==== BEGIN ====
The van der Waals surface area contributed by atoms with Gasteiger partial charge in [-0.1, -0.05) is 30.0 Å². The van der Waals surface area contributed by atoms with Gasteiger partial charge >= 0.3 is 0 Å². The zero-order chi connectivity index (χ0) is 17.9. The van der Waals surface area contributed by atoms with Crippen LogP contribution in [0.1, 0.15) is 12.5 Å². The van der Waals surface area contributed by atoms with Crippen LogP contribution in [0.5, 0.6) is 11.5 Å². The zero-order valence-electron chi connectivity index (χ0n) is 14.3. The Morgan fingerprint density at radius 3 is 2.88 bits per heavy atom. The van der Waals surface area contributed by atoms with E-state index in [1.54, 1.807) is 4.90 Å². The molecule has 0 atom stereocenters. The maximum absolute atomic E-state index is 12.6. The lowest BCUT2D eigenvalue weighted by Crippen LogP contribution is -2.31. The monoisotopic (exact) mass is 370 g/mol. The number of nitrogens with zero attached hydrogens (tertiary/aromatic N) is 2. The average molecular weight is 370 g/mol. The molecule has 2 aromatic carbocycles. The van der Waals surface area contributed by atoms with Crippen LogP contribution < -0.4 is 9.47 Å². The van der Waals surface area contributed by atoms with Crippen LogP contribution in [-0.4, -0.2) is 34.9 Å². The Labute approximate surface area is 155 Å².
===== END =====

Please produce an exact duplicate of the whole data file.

The van der Waals surface area contributed by atoms with Gasteiger partial charge in [-0.1, -0.05) is 30.0 Å². The van der Waals surface area contributed by atoms with Gasteiger partial charge >= 0.3 is 0 Å². The zero-order chi connectivity index (χ0) is 17.9. The van der Waals surface area contributed by atoms with Crippen LogP contribution in [0.1, 0.15) is 12.5 Å². The van der Waals surface area contributed by atoms with Crippen LogP contribution in [0.5, 0.6) is 11.5 Å². The zero-order valence-electron chi connectivity index (χ0n) is 14.3. The Morgan fingerprint density at radius 3 is 2.88 bits per heavy atom. The van der Waals surface area contributed by atoms with E-state index in [1.54, 1.807) is 4.90 Å². The molecule has 0 atom stereocenters. The maximum absolute atomic E-state index is 12.6. The lowest BCUT2D eigenvalue weighted by Crippen LogP contribution is -2.31. The monoisotopic (exact) mass is 370 g/mol. The number of nitrogens with zero attached hydrogens (tertiary/aromatic N) is 2. The average molecular weight is 370 g/mol. The molecule has 2 aromatic carbocycles. The van der Waals surface area contributed by atoms with Crippen LogP contribution < -0.4 is 9.47 Å². The van der Waals surface area contributed by atoms with Crippen LogP contribution in [-0.4, -0.2) is 34.9 Å². The Labute approximate surface area is 155 Å².